Promote systemic preventive change

Promote systemic and preventive change

Discrimination laws should promote systemic and preventive change.

The issues

The Government will release Discussion Papers in 2021 seeking views from members of the public about possible changes to discrimination law. Key issues include:

  • Should discrimination law protect people in all areas of public life?

Did you know? The ACT’s Discrimination Act prohibits discrimination in six areas of public life:

  • Work      
  • Membership of clubs with liquor licences                                 
  • Education       
  • Access to premises                                            
  • Provision of goods, services and facilities
  • Accommodation

Complaints can be brought against anyone as long as their conduct occurred in one of these areas. This covers most but not all public activity. Should discrimination law simply apply to any activity that is not in private?

  • Should exceptions to discrimination law be changed or removed?
  • Should there be a positive duty to eliminate discrimination?
  • Should protections against harassment and vilification be expanded?

Did you know? As well as discrimination, ACT law also prohibits:

•  sexual harassment

•  vilification (inciting hatred, revulsion etc of a person in public) on certain grounds, and

•  victimisation (causing or threatening detriment to someone because they have made a complaint under the Discrimination Act.).

Can these other protections be strengthened? For example, currently vilification is only prohibited on some grounds under the Discrimination Act for some groups of people (e.g. people with disability are protected but women are not).

The bigger picture – connecting our community

Discrimination law reform is part of the bigger picture of making Canberra a safe and happy place to live. It complements other important initiatives underway that will enhance our social capital – the bonds that connect our community.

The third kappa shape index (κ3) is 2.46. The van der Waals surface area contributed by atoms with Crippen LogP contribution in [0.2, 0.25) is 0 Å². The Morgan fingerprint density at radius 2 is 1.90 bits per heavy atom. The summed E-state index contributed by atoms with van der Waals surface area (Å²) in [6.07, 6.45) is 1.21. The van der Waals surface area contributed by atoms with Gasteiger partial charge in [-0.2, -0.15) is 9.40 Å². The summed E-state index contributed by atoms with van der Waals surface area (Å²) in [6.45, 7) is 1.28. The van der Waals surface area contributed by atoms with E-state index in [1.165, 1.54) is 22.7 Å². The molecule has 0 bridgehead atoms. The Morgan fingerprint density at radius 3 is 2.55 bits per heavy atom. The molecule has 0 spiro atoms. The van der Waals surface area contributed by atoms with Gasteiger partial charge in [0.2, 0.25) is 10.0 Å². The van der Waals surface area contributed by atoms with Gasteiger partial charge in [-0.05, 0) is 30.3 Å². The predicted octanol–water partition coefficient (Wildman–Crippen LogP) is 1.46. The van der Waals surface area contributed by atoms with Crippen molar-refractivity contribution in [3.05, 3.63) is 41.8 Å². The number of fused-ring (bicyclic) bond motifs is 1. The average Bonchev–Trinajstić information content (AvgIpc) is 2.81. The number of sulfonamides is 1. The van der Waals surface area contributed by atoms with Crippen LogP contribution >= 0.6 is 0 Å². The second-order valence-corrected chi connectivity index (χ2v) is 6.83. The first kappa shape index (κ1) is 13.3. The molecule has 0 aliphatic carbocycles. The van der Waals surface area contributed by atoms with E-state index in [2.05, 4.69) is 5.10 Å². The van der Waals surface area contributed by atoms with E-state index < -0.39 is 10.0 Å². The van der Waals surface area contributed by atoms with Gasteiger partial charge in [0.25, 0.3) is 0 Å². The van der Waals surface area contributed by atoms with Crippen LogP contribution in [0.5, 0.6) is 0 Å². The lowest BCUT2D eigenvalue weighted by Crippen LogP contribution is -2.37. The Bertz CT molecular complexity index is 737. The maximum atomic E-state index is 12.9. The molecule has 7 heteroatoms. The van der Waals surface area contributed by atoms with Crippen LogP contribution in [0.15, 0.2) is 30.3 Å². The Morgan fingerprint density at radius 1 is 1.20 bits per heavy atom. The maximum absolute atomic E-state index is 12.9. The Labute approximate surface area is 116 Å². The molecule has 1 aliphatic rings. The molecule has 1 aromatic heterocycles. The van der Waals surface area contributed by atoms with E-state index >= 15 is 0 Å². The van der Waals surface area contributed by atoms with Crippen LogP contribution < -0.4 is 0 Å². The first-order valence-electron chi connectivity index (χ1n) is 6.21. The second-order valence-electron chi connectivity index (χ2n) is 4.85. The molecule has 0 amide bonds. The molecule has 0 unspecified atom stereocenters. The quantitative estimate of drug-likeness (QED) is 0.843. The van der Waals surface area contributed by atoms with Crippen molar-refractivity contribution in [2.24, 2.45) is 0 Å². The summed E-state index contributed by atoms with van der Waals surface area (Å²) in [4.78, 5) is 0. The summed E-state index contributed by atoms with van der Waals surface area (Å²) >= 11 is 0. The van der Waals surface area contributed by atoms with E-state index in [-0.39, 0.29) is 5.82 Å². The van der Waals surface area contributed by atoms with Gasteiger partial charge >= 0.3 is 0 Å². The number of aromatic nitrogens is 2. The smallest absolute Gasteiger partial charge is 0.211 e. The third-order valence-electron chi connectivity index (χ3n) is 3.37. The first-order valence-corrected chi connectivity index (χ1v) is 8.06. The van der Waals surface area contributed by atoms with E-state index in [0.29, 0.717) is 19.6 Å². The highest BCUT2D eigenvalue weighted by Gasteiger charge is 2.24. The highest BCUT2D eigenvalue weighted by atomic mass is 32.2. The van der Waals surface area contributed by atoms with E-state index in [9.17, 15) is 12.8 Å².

The Government’s Capital of Equality Strategy aims to make sure that Canberra’s LGBTIQ+ community enjoys the equal protection of the law and full respect for their human rights. Consultation on reforming exceptions to discrimination law that have a discriminatory impact on LGBTIQ+ people is part of the First Action Plan for 2019-2021.


Canberra is also working towards becoming a Restorative City. Restorative practice is all about recognising that relationships are central to our wellbeing, community and society. Discrimination law is fundamentally about respectful relationships and interaction with others. Strengthening the protections in our laws and encouraging community conversations about discrimination will contribute towards Canberra’s restorative goals.

Did you know? Around 26% of discrimination complaints in the ACT in 2018-19 were successfully conciliated by the ACT Human Rights Commission. This achieves outcomes for the parties in a quicker, more informal and accessible way than litigation, and promotes better relationships.


The Government is also developing a Wellbeing Framework for release in 2021. This will allow Government decision-making and investment to be measured against well-being indicators which reflect our values and priorities for quality of life. This recognises that Canberra is more than an economy – we are a community where we aim for everyone to share in the benefits of a good life.
Discrimination law reform will promote wellbeing in areas like social connection and safety.


Discrimination can affect people in their day-to-day lives – at work, studying or training, dealing with government agencies, playing in a local sporting team, joining a club, or practising their religion.

Individuals, government agencies, schools, private companies and community organisations all have obligations not to discriminate.

The Government wants to hear what people in the community think before changing the law.

Calls for public submissions on discussion papers will open in 2021. Preventing discrimination is all of our responsibility.